With the Padres possessing the third overall pick in this year’s MLB First-Year draft, we at the Sacrifice Bunt will be going through some of the different players that might be available once San Diego goes on the clock.
Leading up to draft day, we’ll help you get better acquainted with the various prospects, starting right now with Donavan Tate.
The 6’3″, 200 lb. Tate, who’s not to be confused with the actor Tate Donovan, is the son of former Tampa Bay Buccaneer Lars Tate. A two-sport star, Tate has actually committed to playing football at the University of North Carolina, after being courted by such programs as USC, Michigan, and Alabama. If he enrolls, Tate will have his eye on joining the school’s baseball team as well.
Currently a quarterback, it’s unclear where Tate will play on the baseball field if he suits up for UNC.
Tate is a five-tool outfielder, and might be the toolsiest player in this year’s draft. During his football tryouts, Tate was clocked running a 4.4 40 and benched 300 lbs. On the diamond, his arm’s been clocked at 95 mph. And for good measure, he could probably sell a mean pair of jeans.
He’s still in high school though, which means that many of his tools are very raw; it’s still unclear how he’s going to hit in the bigs. And with UNC waiting for him, his agent will no doubt use that in negotiations, making him a harder sign.
P.S. His agent is Scott Boras.
As Tate is still in high school, I have no idea where to start looking for his stats. If you do, please drop a link in the comment section. Thanks.
Where does Tate fit in the organization?
Tate is a legit centerfield prospect, which is something the team doesn’t really have. The current centerfielder of the future is Cedric Hunter, and many question whether or not he’ll be able to stick out there. Other centerfielders in the system include Jaff Decker, who’s currently playing left field for Ft. Wayne, and Will Venable, who lacks great speed.
There are questions surrounding Tate, but they don’t have to do with his defense.
He would also be a break from the drafting habits of the past couple of years. The Padres haven’t taken many high school players at the top of the draft, with Decker being one exception. To give you an idea of what this can mean, here’s an excerpt from an interview Mad Friars had with Kevin Goldstein of Baseball Prospectus:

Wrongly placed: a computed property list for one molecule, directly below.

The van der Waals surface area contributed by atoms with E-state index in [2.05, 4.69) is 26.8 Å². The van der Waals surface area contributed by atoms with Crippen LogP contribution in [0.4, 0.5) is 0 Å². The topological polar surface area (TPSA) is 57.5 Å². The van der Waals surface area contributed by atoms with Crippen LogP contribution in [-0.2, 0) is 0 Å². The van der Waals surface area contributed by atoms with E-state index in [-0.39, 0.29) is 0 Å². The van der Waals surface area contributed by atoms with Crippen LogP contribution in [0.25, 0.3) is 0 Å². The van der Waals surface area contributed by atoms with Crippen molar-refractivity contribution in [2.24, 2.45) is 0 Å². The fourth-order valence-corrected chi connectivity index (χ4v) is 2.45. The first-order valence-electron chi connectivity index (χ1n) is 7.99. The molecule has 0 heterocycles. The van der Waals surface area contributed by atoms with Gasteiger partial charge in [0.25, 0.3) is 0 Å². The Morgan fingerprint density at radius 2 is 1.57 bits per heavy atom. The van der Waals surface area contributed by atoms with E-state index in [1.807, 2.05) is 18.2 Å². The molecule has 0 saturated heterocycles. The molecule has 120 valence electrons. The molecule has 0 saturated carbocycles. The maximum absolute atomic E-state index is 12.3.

Mad Friars: For an organization that has drafted heavily in college players, how do you explain that seven out of your Top 11 are either high school players, draft-and-follows, or Latin American signings?
Kevin Goldstein: It’s my theory that no one should draft all college players and fewer teams still do. In general, unless you are talking about elite college players, many have a lot of polish but they also have a tools weakness, which limits their ceiling. I use the Blue Jays as an example, a team that used to just draft college guys, where you end up with a lot of players like Aaron Hill and Russ Adams. They are fundamentally sound but are they going to make a huge difference? No. The Padres do go college heavy but this year you are beginning to see a new era with them. In Latin America, they spent some money on players that are young and with high ceilings. College players like savings bonds, pretty secure investment, but you are not going to be able to go out and buy the Mercedes with that investment either. Latin American and high school players are like Tech stocks. Often you lose, but when you hit, it’s really sweet.
The Padres find themselves in a fantastic position this year, where they can grab (almost) anyone they want, and they hopefully won’t find themselves in that spot again for a while. There are plenty of safer picks to take in this year’s draft, which we will cover in the coming weeks, but Tate might be this team’s opportunity to take a chance.